Dedan Gills, a celebrated local poet, began with his poem “Soul Book,” echoing Sufi teachings in its reminder to seek within for answers.  A sampling of lines:

           I have a recommendation for a great book I would love you to read.

            within its pages is everything that you will ever need.

            You can’t find it on Amazon or the library shelf,

            It can only be read by you, yourself.

            It is written across the cosmos and sparkles in the black vastness of the starlit skies.

            Its pages even twinkle in the magic of an infant’s eyes

            It is an audio book but it speaks in silence and has no words,

            yet it has more wisdom than that which is ever, ever heard…

            Its pages will come and its pages will go,

            they are written uniquely

            for only you to know…

            It is more rare than diamonds and more precious than gold…

            Oh, did I forget to mention?

            The name of the book is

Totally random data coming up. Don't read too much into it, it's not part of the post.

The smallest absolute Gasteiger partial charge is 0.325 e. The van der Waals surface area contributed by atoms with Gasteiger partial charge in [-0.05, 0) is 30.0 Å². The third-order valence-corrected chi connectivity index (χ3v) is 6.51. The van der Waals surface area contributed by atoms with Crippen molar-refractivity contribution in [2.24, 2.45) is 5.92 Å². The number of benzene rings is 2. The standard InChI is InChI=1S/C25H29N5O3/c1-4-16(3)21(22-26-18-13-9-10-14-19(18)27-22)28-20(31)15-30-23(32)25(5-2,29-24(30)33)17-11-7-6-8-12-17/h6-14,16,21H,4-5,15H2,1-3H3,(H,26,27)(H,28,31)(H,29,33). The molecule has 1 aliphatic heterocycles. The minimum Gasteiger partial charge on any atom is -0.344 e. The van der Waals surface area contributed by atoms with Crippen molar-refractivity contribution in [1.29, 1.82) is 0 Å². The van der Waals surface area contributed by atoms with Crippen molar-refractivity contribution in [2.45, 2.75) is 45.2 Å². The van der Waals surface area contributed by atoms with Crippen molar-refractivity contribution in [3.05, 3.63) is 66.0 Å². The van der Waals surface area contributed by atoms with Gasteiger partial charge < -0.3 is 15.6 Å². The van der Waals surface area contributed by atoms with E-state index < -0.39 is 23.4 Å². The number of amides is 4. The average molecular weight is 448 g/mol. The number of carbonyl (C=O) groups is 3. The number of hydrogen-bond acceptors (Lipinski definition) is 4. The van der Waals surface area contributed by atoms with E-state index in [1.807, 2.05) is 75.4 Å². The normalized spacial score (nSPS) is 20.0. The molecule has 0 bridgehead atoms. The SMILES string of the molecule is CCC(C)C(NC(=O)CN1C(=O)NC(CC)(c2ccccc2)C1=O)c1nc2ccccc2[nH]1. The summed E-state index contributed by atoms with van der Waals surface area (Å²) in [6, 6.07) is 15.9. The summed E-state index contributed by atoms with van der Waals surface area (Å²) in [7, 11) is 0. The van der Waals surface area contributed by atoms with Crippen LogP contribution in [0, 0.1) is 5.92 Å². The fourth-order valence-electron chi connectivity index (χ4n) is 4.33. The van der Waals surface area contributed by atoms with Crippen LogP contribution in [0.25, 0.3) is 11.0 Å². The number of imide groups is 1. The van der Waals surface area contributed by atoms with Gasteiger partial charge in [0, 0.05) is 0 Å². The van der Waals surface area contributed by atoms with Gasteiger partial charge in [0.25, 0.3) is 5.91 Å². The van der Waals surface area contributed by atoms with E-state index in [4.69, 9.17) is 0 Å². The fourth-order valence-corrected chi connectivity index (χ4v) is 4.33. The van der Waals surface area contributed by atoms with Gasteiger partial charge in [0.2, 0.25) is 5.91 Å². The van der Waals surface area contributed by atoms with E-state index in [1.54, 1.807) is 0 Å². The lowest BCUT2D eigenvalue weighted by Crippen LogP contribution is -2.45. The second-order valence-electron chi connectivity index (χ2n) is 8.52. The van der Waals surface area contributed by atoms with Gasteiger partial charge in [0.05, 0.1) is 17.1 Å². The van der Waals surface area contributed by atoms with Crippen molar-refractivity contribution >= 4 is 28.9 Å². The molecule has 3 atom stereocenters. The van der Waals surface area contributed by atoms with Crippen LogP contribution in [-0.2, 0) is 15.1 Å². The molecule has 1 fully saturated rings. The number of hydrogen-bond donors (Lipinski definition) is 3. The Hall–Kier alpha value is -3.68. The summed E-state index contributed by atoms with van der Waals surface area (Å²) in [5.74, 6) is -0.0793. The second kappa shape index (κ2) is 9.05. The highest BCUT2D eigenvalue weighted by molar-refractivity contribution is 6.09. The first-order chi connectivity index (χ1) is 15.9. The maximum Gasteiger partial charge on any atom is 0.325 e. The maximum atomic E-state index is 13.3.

Your Own Soul!

Wendy Campbell emerged from the audience to share “Soul Capsules” and invite wonder:

           In this ancient magic realm

            in this cosmic now

            we are each a soul capsule

            encased  in something precious

            something primordial…

            my center is molten

            I am facing you with

            wonder in this spinning

            dance attuning myself

            to your generous brilliant warmth…

            everything is possible

            everything’s enchanted

            my core is ignited

            my soul’s heart is yours.

The theme of the 2013 Festival’s poetry contest was Love’s Eternal Melody.

The winners for this year’s contest were as follows:

  • First Place Winner:  Genesis, by John Mizelle
  • Second Place Winner:  Pursuit of the Divine Lover, Mary Ann Eiler
  • Third Place Winner:  Hum, by Andrea Freeman
  • Honorable Mention:  Awakening, by Louise Kantro
  • Honorable Mention:  Gently From Your Core, by Tony Roffers

As the achievements of the above poets were celebrated, the audience was reminded that the invitation to submit original works of poetry and perhaps eventually be announced as next year’s winners would begin in the Fall 2013.

The 2013 Songs of the Soul closed with Sufi zekr led by Pir Shabda Khan, Taneen Sufi Music Ensemble and other musicians.  Participants chanted and moved together, demonstrating and experiencing La ilaha illa Allah: There is no reality but the one reality (God).

For further information, including bios and details about all featured presenters, poets, musicians and artists, and future events see www.ias.org.

IAS extends deep gratitude to all participants in this year’s Songs of the Soul Festival.